There is also speculation that the United States is backing Oli. His challengers -- Pushp Kamal Dahal (aka Prachanda) and Madhav Kumar Nepal as well as a large section of the NCP -- had opposed the American $500 million Millenium Challenge Corporation (MCC) initiative in the country while Oli had approved it. The MCC is an aid programme which is part of the American Indo-Pacific Strategy meant to counter China’s Belt Road Initiative. Nepal is the only South Asian recipient of MCC aid. Parliamentary approval for MCC is still pending in Nepal because of deep divisions within the NCP.

There are also suggestions that the US and India could be acting in tandem to contain China in Nepal. The Indian establishment will likely celebrate the imminent split in the Nepal Communist Party (NCP) as a goal against China which was instrumental in the merger of the Nepal Communist Party — United Marxist Leninist (UML) and the Communist Party (Maoist Centre). China has not yet given up on the idea of a unified NCP either in government or in the eventuality of polls, the party contesting as one, by side-lining Oli. Oli perhaps is being seen by Delhi as the last bulwark against Chinese machinations. How else do we understand the warnings of Indian diplomats that China’s next move would be to target Prime Minister Oli and “erode his credibility”?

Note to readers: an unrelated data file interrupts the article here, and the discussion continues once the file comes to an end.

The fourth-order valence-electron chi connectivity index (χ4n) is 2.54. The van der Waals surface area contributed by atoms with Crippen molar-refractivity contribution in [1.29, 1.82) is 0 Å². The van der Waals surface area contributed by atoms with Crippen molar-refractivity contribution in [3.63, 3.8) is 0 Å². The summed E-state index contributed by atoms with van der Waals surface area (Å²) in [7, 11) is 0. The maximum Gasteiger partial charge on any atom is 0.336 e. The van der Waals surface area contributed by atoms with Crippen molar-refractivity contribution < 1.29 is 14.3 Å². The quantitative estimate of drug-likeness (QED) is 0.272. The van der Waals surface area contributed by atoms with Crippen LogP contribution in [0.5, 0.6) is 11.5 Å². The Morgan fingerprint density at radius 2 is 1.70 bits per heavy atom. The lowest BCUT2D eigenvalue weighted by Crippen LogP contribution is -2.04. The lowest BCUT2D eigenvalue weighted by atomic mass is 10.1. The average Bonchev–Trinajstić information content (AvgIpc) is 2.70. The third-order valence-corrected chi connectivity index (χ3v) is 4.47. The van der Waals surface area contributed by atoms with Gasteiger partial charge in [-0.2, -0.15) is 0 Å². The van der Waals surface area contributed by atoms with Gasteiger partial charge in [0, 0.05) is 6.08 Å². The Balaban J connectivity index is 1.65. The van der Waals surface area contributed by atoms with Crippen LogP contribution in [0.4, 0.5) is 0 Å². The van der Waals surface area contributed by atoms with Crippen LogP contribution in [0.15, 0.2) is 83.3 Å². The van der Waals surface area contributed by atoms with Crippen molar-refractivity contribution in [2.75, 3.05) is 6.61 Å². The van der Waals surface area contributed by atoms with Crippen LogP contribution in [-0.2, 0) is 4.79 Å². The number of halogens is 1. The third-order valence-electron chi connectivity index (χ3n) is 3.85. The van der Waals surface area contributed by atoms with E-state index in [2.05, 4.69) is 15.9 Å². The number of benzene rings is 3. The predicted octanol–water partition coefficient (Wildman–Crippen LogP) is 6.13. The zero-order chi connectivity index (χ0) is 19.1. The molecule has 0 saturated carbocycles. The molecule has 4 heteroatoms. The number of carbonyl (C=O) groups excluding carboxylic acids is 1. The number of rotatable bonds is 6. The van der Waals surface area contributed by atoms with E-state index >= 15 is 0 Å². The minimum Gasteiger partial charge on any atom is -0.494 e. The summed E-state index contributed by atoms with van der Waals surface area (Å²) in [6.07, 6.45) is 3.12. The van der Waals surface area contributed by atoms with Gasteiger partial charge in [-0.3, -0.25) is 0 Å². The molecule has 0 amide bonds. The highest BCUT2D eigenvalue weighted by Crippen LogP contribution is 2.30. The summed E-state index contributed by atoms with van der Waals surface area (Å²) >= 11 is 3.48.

When Nepal’s parliament was dissolved suddenly, India’s formal reaction was that it was an “internal matter” of Nepal. Why then should Delhi suggest fresh elections as a way forward or an interim election government headed by the Chief Justice or even warn against a Chinese attempt to erode the ‘credibility’ of Oli?